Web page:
Differentiation is present in UAE’s educational curriculum. It refers to the phenomenon where teachers teach students of varying needs and levels simultaneously (Bourini, 2015, p. 54). Teachers address differentiation by issuing different activities to students. The remedial program supported by the UAE curriculum is an example of differentiation where the students who fail take remedial programs until their grades improve.

In summary, the UAE uses a formal education system, with a curriculum designed and developed by the MOE. The Taba curriculum model expresses the curriculum as a document harboring the aims and objectives of the teaching-learning process. It comprises seven steps, and its structure is consistent with the grade three math curriculum. Special needs learners constitute a significant issue of concern in education. The highly bright students and the students with disability fall in this category. They challenge the teachers and curriculum because they create conditions for differentiation. An example is evident in the remedial program for students who fail the summative assessments.


Bourini, A. O. (2015). Differentiated instruction in the Mainstream English language Classroom in the UAE Public Secondary Schools: Exploring Teachers’ Beliefs and Practices. BSPACE. Retrieved September 23, 2022.

Gulzar, A. A. (2021). Taba model of Curriculum Development. Educare.

Harlen, W. (2022). Working towards big ideas: Implications for the curriculum, pedagogy and assessment. My College. Retrieved September 25, 2022.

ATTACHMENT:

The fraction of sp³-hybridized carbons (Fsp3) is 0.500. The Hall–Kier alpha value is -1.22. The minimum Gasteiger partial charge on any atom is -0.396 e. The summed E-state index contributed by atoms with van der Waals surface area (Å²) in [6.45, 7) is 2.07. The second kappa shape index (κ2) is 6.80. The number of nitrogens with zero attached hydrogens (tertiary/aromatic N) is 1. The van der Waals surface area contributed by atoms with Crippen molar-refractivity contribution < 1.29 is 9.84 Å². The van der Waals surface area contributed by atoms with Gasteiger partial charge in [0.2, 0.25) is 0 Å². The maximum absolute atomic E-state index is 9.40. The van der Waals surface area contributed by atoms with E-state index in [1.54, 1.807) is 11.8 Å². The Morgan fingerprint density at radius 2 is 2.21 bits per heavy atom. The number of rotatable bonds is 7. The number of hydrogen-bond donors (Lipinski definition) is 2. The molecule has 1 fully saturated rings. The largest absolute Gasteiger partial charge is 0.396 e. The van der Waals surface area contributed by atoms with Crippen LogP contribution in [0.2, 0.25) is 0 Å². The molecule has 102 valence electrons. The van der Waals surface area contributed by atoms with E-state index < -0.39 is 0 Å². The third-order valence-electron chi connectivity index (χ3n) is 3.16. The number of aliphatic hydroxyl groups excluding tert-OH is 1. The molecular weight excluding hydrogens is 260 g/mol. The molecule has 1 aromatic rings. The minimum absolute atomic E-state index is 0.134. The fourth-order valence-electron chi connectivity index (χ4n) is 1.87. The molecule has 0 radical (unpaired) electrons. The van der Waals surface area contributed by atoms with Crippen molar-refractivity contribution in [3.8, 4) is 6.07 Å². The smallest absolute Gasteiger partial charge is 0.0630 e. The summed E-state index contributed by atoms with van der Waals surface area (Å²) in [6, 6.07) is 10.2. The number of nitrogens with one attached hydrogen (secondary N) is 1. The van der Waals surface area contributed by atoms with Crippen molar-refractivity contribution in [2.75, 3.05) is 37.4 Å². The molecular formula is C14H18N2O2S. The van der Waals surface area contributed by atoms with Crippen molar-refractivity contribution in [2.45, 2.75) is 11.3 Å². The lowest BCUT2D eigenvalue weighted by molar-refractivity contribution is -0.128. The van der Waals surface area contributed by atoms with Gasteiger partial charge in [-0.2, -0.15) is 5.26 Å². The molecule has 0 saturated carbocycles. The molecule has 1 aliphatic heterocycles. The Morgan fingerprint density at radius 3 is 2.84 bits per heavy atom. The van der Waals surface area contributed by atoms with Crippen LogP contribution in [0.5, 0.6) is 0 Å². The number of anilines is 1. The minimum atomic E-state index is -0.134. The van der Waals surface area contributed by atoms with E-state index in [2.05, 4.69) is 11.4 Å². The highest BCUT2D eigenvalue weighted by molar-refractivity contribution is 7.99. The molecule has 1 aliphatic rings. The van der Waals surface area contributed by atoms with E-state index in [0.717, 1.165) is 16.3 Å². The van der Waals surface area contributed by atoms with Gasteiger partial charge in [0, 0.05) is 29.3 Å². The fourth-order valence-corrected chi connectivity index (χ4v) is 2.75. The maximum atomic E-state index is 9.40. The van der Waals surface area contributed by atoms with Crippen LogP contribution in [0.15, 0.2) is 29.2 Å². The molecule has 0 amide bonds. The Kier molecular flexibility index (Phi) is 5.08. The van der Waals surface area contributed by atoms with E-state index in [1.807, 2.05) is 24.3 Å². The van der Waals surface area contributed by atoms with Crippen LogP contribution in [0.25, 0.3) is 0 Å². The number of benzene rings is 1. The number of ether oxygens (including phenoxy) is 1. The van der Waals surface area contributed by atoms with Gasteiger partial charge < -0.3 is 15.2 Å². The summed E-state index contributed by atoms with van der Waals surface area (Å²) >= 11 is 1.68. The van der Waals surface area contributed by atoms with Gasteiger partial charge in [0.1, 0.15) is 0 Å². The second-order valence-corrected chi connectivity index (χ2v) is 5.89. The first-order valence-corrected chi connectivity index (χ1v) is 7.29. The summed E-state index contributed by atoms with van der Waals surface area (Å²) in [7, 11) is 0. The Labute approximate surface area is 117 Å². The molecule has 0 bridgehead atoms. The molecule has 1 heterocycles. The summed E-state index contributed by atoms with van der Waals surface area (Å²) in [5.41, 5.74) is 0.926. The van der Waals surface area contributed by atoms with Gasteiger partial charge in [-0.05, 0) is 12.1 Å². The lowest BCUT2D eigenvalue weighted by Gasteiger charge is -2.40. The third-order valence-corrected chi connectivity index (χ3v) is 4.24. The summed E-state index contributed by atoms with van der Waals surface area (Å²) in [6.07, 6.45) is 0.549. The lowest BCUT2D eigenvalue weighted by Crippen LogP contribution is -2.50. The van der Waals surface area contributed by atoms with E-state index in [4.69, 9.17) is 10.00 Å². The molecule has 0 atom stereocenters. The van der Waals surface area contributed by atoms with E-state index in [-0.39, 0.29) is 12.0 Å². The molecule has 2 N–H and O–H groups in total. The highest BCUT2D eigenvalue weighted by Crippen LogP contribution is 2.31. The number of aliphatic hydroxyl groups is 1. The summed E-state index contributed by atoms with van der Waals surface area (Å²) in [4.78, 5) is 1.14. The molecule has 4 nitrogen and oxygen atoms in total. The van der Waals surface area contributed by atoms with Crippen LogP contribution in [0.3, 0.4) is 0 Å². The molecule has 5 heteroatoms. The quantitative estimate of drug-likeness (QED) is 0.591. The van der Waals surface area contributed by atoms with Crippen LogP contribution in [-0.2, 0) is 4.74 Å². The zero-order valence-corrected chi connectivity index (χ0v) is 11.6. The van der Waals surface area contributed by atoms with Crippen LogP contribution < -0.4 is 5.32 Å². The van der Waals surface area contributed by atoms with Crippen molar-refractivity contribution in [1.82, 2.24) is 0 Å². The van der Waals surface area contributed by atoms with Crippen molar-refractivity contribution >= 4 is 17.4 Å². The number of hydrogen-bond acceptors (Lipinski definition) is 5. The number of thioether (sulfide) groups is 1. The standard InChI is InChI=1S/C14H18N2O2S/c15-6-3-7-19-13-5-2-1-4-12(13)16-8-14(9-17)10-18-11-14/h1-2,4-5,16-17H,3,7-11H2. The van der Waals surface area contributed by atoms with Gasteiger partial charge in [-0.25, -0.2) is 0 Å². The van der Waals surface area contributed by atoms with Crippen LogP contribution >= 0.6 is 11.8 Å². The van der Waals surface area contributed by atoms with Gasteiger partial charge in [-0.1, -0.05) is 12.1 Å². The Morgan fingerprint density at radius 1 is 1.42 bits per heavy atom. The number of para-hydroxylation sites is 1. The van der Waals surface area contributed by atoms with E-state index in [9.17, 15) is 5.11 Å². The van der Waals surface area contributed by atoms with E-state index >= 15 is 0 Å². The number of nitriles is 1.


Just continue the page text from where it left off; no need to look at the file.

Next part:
Hill, M. G. (2020). Multiplication. In Reveal math (2nd ed., Vol. 1, pp. 46–65). essay, McGraw-Hill Education.

Simpson, B. (2017). The Assessment System in the Ministry of Education of the United Arab Emirates. SlidePlayer.

Yaşar, C. G., & Aslan, B. (2021). Curriculum theory: A review study. International Journal of Curriculum and Instructional Studies, 11(2), 237-260. DOI: 10.31704/ijocis.2021.012

Appendix A

A screenshot of relevant pictures showing the multiplication fact table

A screenshot of relevant pictures showing the multiplication fact table.

Appendix B

A screenshot of Taba’s Model. The steps of Taba’s model are in descending order

A screenshot of Taba’s Model. The steps of Taba’s model are in descending order.

Appendix C

A screenshot of Unit Four. Use Patterns to Multiply by 0, 1, 2, 5, and 10

A screenshot of Unit Four. Use Patterns to Multiply by 0, 1, 2, 5, and 10.

Appendix D

A screenshot of Unit Five. Use Properties to Multiply by 3, 4, 6, 7, 8, and 9

A screenshot of Unit Five. Use Properties to Multiply by 3, 4, 6, 7, 8, and 9.

Appendix E

A screenshot of learning activities like foldables and spiral review

A screenshot of learning activities like foldables and spiral review.